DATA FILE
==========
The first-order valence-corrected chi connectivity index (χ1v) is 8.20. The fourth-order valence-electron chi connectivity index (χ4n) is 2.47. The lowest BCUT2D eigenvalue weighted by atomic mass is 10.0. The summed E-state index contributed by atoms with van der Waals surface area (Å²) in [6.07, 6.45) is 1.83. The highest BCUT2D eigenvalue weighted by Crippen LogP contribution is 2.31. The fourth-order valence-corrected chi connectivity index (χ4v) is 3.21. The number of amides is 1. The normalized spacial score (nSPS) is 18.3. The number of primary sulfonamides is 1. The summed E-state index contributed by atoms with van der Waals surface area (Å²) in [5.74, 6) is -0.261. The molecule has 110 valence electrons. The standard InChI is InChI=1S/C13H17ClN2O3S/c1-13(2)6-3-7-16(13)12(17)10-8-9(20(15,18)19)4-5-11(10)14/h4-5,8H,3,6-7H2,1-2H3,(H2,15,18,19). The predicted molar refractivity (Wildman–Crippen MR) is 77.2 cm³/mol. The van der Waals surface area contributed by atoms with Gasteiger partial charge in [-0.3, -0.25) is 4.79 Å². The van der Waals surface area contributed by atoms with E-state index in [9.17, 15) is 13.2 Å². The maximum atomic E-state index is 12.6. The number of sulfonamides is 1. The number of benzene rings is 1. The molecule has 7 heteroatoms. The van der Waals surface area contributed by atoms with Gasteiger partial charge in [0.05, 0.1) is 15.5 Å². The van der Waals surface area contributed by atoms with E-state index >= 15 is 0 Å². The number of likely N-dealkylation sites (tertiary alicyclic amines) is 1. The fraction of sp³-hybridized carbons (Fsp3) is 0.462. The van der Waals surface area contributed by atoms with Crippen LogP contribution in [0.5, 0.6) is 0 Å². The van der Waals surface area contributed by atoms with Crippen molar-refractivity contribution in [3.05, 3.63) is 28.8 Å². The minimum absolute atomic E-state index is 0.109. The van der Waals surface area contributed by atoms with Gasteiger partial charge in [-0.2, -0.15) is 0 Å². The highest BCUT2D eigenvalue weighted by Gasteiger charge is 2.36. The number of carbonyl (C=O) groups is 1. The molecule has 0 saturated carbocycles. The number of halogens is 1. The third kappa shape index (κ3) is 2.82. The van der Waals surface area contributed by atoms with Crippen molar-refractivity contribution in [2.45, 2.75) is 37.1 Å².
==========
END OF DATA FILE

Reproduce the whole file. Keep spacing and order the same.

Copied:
The first-order valence-corrected chi connectivity index (χ1v) is 8.20. The fourth-order valence-electron chi connectivity index (χ4n) is 2.47. The lowest BCUT2D eigenvalue weighted by atomic mass is 10.0. The summed E-state index contributed by atoms with van der Waals surface area (Å²) in [6.07, 6.45) is 1.83. The highest BCUT2D eigenvalue weighted by Crippen LogP contribution is 2.31. The fourth-order valence-corrected chi connectivity index (χ4v) is 3.21. The number of amides is 1. The normalized spacial score (nSPS) is 18.3. The number of primary sulfonamides is 1. The summed E-state index contributed by atoms with van der Waals surface area (Å²) in [5.74, 6) is -0.261. The molecule has 110 valence electrons. The standard InChI is InChI=1S/C13H17ClN2O3S/c1-13(2)6-3-7-16(13)12(17)10-8-9(20(15,18)19)4-5-11(10)14/h4-5,8H,3,6-7H2,1-2H3,(H2,15,18,19). The predicted molar refractivity (Wildman–Crippen MR) is 77.2 cm³/mol. The van der Waals surface area contributed by atoms with Gasteiger partial charge in [-0.3, -0.25) is 4.79 Å². The van der Waals surface area contributed by atoms with E-state index in [9.17, 15) is 13.2 Å². The maximum atomic E-state index is 12.6. The number of sulfonamides is 1. The number of benzene rings is 1. The molecule has 7 heteroatoms. The van der Waals surface area contributed by atoms with Gasteiger partial charge in [0.05, 0.1) is 15.5 Å². The van der Waals surface area contributed by atoms with E-state index >= 15 is 0 Å². The number of likely N-dealkylation sites (tertiary alicyclic amines) is 1. The fraction of sp³-hybridized carbons (Fsp3) is 0.462. The van der Waals surface area contributed by atoms with Crippen LogP contribution in [0.5, 0.6) is 0 Å². The van der Waals surface area contributed by atoms with Crippen molar-refractivity contribution in [3.05, 3.63) is 28.8 Å². The minimum absolute atomic E-state index is 0.109. The van der Waals surface area contributed by atoms with Gasteiger partial charge in [-0.2, -0.15) is 0 Å². The highest BCUT2D eigenvalue weighted by Gasteiger charge is 2.36. The number of carbonyl (C=O) groups is 1. The molecule has 0 saturated carbocycles. The number of halogens is 1. The third kappa shape index (κ3) is 2.82. The van der Waals surface area contributed by atoms with Crippen molar-refractivity contribution in [2.45, 2.75) is 37.1 Å².